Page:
Quote from Pascal's Pensées , Kindle edition
So each degree of good fortune which raises us in the world removes us farther from truth, because we are most afraid of wounding those whose affection is most useful and whose dislike is most dangerous. A prince may be the byword of all Europe, and he alone will know nothing of it. I am not astonished. To tell the truth is useful to those to whom it is spoken, but disadvantageous to those who tell it, because it makes them disliked. Now those who live with princes love their own interests more than that of the prince whom they serve; and so they take care not to confer on him a benefit so as to injure themselves.
This evil is no doubt greater and more common among the higher classes; but the lower are not exempt from it, since there is always some advantage in making men love us. Human life is thus only a perpetual illusion; men deceive and flatter each other. No one speaks of us in our presence as he does of us in our absence. Human society is founded on mutual deceit; few friendships would endure if each knew what his friend said of him in his absence, although he then spoke in sincerity and without passion.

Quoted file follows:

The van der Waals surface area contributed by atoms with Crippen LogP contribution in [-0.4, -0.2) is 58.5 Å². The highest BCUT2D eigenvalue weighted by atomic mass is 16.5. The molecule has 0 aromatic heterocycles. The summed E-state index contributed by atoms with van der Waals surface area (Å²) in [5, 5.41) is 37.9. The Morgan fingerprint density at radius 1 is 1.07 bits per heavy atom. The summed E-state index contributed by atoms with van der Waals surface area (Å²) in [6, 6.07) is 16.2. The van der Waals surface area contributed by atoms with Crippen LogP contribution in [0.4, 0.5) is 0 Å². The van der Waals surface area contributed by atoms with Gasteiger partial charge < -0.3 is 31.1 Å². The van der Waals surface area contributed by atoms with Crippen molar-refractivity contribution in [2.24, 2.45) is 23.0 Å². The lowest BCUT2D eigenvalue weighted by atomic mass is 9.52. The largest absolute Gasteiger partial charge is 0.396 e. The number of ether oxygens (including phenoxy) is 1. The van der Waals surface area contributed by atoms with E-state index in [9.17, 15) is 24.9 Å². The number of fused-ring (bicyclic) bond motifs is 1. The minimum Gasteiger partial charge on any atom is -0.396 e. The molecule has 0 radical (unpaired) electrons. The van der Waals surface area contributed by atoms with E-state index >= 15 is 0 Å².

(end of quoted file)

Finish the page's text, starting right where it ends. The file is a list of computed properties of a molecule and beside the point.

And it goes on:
Man is then only disguise, falsehood, and hypocrisy, both in himself and in regard to others. He does not wish any one to tell him the truth; he avoids telling it to others, and all these dispositions, so removed from justice and reason, have a natural root in his heart.
This bleak diagnosis of the human condition would be almost too much to take, or one would be tempted to shrug it off as the work of an incurable cynic, if not for the fact that it brilliantly describes the way things are. Pascal isn't merely trying to make us feel awful. He's peeling away layers of mankind's self-deceit in order to reveal our universal need for a Redeemer -- the one of whom it was written "there was no deceit in his mouth." Only he can lead us out of the thicket of deceit, into the way of truth.